E.g.: organ failure kills a person. Cancers do this too. Or, figuratively, a person bringing down a group. Like synecdoche and metonym but for murder. Maybe “metacide”?

In a literal sentence: “His heart committed _________ against his body.”

Or, used figuratively: “Aspects of the U.S. are now so poisonous to the body politic that they are on the verge of _________.”

  • Just to clarify, you're searching for a noun to describe this phenomenon, right?
    – herisson
    Commented Mar 3, 2016 at 23:03
  • This is two words, and not quite right, but autoimmune disorder has aspects of what you are looking for. healthline.com/health/autoimmune-disorders#Overview1
    – ab2
    Commented Mar 4, 2016 at 0:08
  • There probably is some obscure medical term, perhaps ending with "-cide" or "-pathy". In fact, autocide seems good, except that it's only recognized in this sense by Wictionary. (And "autopathy" is, oddly, promoted as a homeopathic "cure".)
    – Hot Licks
    Commented Mar 4, 2016 at 1:02
  • mutiny? not great
    – SAH
    Commented Nov 30, 2016 at 16:09

3 Answers 3


Consider the verb gangrene.

In its medical sense, it refers to a specific decease, e.g. the decay and feath of body tissues usually in the extremities like the foot and the leg which darken due to lack of blood circulation. Gangrene requires amputation. (source)

In its figurative sense, it means to affect with moral or spiritual corruption and decadence that pervades an individual or group. (source)


Bringing to account those responsible for the violations described in this report and making sure that these violations do not repeat themselves in the future will require concerted and sustained action by all of these actors to end the impunity that gangrenes the judicial system. (source)

Our political system is decaying. It’s on the way to gangrene. It’s reaching a critical mass of citizen revolt. (source: Ralph Nader)

  • This is pretty good!! Are you quoting some source in the blockquote?
    – Toph
    Commented Aug 25, 2016 at 16:45
  • @Toph - I edited the answer to provide the sources.
    – Graffito
    Commented Aug 26, 2016 at 10:29
  • That quoted use of gangrene as a verb seems pretty unusual to me - I certainly wouldn't insert it into the OP's intended sentence.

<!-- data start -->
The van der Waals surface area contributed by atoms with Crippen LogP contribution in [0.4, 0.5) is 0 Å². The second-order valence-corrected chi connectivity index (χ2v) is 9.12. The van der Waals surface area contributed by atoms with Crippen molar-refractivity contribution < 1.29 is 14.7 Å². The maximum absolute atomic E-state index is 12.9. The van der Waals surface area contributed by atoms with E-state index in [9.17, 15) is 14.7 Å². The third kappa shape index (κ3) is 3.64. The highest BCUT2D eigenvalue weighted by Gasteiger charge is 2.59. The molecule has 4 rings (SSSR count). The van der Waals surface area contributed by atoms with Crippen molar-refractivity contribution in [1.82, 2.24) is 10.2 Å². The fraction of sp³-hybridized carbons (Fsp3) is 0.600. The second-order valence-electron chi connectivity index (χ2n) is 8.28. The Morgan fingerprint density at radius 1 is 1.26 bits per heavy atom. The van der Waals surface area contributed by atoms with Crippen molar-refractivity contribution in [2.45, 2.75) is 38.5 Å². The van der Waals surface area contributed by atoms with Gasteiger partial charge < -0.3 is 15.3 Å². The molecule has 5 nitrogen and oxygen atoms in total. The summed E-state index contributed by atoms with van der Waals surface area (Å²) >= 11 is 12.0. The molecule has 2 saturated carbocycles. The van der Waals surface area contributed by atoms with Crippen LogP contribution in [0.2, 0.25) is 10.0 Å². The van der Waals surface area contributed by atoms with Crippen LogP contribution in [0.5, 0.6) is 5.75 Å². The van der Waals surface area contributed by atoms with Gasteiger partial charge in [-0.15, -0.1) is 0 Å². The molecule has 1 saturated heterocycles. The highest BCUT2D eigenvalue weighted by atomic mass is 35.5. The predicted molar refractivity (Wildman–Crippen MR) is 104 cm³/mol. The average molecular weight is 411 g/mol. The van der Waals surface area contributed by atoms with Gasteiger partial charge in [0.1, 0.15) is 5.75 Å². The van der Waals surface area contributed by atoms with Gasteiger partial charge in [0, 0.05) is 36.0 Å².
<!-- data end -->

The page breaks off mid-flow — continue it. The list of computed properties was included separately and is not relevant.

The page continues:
– Useless
    Commented Aug 26, 2016 at 13:27
  • @Useless - You are right. The OP's sentences need to be reworded to use the word "gangrene".
    – Graffito
    Commented Aug 26, 2016 at 13:54

Either apoptosis or autolysis would be a more accurate analogy than gangrene, which is an infection and not part of the body acting against itself.

However, neither are widely used outside cell biology and they're unlikely to be rhetorically useful.

Suicide is more direct, but lacks the connotation of part-acting-against-the-whole. It also has a suggestion of intent which might be problematic - self-destruction might be slightly better.


The following suggestions rely of the analogy between the human body and a government or state, but their applicability is broader. Definitions are from http://www.merriam-webster.com/. I have refrained from editing the examples any more than necessary to use the suggested words.

“His heart committed treason against his body.”

treason: the offense of attempting by overt acts to overthrow the government of the state to which the offender owes allegiance or to kill or personally injure the sovereign or the sovereign's family

"His heart rebelled against his body.”

rebel: to oppose a person or group in authority

"Aspects of the U.S. are now so poisonous to the body politic that they are on the verge of rebellion.”

rebellion: open opposition toward a person or group in authority

"Aspects of the U.S. are now so poisonous to the body politic that they are on the verge of anarchy.”

anarchy: a state of lawlessness or political disorder due to the absence of governmental authority

“Aspects of the U.S. are now so poisonous to the body politic that they are on the verge of destruction.”

destroy: to ruin the structure, organic existence, or condition of; to put out of existence

If two words would work, fatal flaw or fatal defect might fit the bill.

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